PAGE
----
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Meta office cleaner takes agency to Employment Tribunal
Meta office cleaner takes agency to Employment Tribunal

1 September 2022 at 11:00:00

Meta office cleaner and CAIWU union representative, Guillermo Camacho, takes agency to Employment Tribunal following discrimination and unfair dismissal

The Cleaners and Allied Independent Workers Union (“CAIWU”) is next week (7th – 9th September) supporting its elected union representative, Guillermo Camacho, in his Employment Tribunal case against Churchill Contract Services Limited (“Churchill”) for unfair dismissal and discrimination arising from his trade union activities. CAIWU are working with Amnesty International to ensure companies such as Meta cannot outsource workers to breach human rights standards and avoid their own stated commitments to workers.

CAIWU will be protesting alongside Amnesty International outside Meta’s offices at 10 Brock Street, London, NW1 3FG tomorrow between 5pm and 6pm.

Mr Camacho was an employee of Churchill. Churchill have a contract with Jones Lang Lasalle Ltd (“JLL”) to clean Meta’s London office.

Mr Camacho’s case for discrimination arising from his trade union activities and unfair dismissal is based on the following facts:
• Mr Camacho was dismissed in August 2021 by way of third-party pressure, a reason companies use to ‘fairly’ dismiss their employees (see notes to editors for a detailed definition).

• The grounds upon which the client, JLL, demanded Mr Camacho’s removal from the Meta/Facebook site were based on poor performance and alleged anonymous Meta/Facebook complaints.

• Instead, Mr Camacho will argue that he was dismissed due to his trade union activities with CAIWU and that the third-party pressure was a coordinated sham orchestrated by JLL and Churchill.

• From May 2021 to Mr Camacho’s dismissal, he had been organising fellow cleaners following an increased workload (obligations to undertake pandemic-related touch point cleaning and an increase in the number of office floors from 5 to 12) despite no increase in the number of cleaners on site (22-24).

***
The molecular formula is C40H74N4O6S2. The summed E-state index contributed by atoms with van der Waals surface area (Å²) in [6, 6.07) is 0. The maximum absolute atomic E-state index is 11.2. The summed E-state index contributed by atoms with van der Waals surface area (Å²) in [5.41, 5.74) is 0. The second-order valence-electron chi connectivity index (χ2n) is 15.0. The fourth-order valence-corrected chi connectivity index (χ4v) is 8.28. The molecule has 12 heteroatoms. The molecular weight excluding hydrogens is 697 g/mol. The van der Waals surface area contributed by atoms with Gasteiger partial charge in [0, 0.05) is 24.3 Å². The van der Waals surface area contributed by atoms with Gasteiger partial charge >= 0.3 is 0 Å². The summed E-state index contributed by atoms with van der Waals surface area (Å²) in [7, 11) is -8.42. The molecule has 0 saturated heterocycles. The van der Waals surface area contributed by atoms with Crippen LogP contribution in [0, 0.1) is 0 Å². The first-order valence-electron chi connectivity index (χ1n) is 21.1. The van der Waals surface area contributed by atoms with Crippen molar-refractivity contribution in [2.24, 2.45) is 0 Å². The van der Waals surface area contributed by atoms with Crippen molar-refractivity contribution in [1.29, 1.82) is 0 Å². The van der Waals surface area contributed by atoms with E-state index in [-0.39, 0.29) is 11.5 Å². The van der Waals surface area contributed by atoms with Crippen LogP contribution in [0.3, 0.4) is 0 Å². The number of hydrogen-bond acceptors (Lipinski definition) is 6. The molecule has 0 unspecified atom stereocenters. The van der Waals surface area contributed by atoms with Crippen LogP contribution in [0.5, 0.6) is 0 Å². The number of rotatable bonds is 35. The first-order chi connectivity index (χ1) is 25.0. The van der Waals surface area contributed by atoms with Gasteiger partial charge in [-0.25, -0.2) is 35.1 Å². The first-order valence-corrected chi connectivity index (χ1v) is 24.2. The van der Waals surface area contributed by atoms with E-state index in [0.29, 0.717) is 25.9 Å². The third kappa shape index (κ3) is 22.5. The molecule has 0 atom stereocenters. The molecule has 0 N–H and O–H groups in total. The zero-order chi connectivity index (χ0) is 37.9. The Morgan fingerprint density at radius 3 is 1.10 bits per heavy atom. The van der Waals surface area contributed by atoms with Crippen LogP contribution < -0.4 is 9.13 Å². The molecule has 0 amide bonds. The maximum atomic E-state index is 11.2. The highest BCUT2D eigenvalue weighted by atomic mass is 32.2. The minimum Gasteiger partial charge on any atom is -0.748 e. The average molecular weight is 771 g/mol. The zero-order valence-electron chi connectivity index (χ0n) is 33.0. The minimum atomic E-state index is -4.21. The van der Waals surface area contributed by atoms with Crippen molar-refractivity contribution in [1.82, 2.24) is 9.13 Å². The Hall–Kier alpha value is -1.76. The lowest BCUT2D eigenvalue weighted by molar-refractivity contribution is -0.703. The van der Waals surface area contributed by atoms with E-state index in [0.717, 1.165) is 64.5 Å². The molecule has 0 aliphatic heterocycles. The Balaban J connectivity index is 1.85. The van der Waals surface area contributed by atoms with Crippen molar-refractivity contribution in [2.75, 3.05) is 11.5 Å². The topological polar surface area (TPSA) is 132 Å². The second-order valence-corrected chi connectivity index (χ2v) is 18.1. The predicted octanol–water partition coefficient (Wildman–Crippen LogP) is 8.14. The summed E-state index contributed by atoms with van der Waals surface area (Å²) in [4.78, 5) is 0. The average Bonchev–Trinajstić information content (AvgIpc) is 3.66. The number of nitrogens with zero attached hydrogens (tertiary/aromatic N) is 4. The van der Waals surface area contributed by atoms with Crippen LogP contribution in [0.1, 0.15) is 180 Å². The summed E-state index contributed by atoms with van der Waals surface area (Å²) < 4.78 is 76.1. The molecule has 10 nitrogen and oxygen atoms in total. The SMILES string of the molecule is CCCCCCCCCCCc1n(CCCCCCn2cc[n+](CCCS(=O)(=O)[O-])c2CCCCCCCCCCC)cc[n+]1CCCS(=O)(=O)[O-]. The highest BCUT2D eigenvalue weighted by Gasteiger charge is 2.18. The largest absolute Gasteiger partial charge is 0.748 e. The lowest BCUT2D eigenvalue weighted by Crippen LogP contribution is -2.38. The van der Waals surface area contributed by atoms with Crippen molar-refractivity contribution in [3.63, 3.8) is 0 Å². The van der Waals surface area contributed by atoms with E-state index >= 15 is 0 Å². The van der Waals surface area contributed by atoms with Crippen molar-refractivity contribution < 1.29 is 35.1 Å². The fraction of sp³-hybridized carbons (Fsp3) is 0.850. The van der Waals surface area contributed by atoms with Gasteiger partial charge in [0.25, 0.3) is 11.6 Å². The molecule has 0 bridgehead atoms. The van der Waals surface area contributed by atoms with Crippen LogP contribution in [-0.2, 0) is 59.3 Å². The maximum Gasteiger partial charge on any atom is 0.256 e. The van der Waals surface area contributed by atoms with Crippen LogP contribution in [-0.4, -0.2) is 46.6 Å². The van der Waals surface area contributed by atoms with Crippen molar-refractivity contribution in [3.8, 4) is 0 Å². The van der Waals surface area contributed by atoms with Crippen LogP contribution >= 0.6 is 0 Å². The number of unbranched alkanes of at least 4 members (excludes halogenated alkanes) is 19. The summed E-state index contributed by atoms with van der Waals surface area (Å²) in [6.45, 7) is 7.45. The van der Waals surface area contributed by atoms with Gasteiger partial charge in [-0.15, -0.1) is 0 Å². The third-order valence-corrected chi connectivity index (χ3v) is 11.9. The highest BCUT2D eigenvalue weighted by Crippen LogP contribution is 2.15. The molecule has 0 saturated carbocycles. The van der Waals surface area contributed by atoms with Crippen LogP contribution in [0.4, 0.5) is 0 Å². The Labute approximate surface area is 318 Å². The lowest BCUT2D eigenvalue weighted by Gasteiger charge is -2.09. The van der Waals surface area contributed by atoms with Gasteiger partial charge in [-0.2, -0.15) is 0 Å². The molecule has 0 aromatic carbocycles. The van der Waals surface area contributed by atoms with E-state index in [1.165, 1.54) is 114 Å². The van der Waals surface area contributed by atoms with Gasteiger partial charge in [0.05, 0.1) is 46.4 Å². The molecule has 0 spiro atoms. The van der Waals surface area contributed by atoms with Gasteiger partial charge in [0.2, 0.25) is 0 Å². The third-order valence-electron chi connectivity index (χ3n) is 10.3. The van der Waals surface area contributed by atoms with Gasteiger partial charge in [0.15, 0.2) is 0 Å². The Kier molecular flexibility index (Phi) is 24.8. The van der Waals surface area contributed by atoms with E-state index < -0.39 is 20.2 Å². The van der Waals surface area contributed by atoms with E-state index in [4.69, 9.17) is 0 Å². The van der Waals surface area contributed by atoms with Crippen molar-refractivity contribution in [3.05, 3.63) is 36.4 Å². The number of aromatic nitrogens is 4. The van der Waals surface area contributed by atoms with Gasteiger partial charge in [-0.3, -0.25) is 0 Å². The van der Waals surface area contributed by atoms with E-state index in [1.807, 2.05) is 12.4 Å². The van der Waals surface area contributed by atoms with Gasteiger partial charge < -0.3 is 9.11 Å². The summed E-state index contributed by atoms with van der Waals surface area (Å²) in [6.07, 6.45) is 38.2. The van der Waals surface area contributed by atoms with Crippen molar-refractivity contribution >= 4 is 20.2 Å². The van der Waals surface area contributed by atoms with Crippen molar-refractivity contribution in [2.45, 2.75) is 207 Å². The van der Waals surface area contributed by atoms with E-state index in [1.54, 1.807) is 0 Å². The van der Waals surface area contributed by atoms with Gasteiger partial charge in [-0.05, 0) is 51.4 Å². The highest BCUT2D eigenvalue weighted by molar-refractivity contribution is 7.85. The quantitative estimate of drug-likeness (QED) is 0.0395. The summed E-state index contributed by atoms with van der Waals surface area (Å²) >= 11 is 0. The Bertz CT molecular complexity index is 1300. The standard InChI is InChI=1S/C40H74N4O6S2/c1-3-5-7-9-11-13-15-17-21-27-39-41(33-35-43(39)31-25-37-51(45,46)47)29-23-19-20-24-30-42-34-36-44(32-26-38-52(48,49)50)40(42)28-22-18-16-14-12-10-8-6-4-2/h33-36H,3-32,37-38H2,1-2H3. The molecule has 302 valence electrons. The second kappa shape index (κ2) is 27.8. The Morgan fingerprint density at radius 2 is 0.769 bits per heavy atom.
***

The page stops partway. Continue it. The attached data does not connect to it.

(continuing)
• On 21 July 2021 Mr Camacho and CAIWU’s organising culminated in the first of a series of protests outside Meta’s/Facebook offices. During the protest, senior employees from both JLL and Churchill walked past the protestors, filmed the protests, and conducted a meeting inside the Meta/Facebook offices of which they took no notes.

• That same afternoon, whilst the protest was still ongoing, JLL sent their request for Mr Camacho to be removed from the Meta/Facebook site based on the reasons given above.

• Following their own investigation, Churchill found no need to discipline Mr Camacho let alone dismiss him.

• As per their legal obligations Churchill allegedly made efforts to find Mr Camacho alternative employment, however, these were all unsuitable, such as a role in Scotland.

Despite Mr Camacho working in Meta’s offices, Meta have failed continually to take any ownership of the situation and have instead passed responsibility over to their subcontractors (JLL and Churchill), who have acted in a way as to undermine workers’ rights. The effect of the dismissal on other cleaning staff has been a hammer blow for any collective bargaining for better working conditions.

Mr Camacho’s case is due to be heard by the London Central Employment Tribunal by video hearing, press wishing to attend should contact the Central London Employment Tribunal citing the case number 2200246/2022.

Alberto Durango, General Secretary of CAIWU, stated:
“Guillermo’s treatment is all too familiar to us. It’s a blatant and classic tactic to intimidate other workers by making a brutal example of a trade union leader. Third-party pressure disproportionately impacts precarious workers who are too often outsourced and allows the employer to hide behind their client as workers’ rights are eroded.
Our members who still work at Meta’s offices tell us they continue to live under the cloud of Guillermo’s dismissal and the implicit threat that they too could be dismissed for speaking out.
We need to see real change and that should start with an apology and compensation for Guillermo. Employers should have to justify the dismissal of their employee in a fair and transparent way and not supress the rights of workers to collectively bargain for fair working conditions.”

Further reading and resources can be found via the links below:

Amnesty Take Action -

Amnesty Briefing -

Amnesty Press Release -

Guardian -

Morning Star -

City AM -

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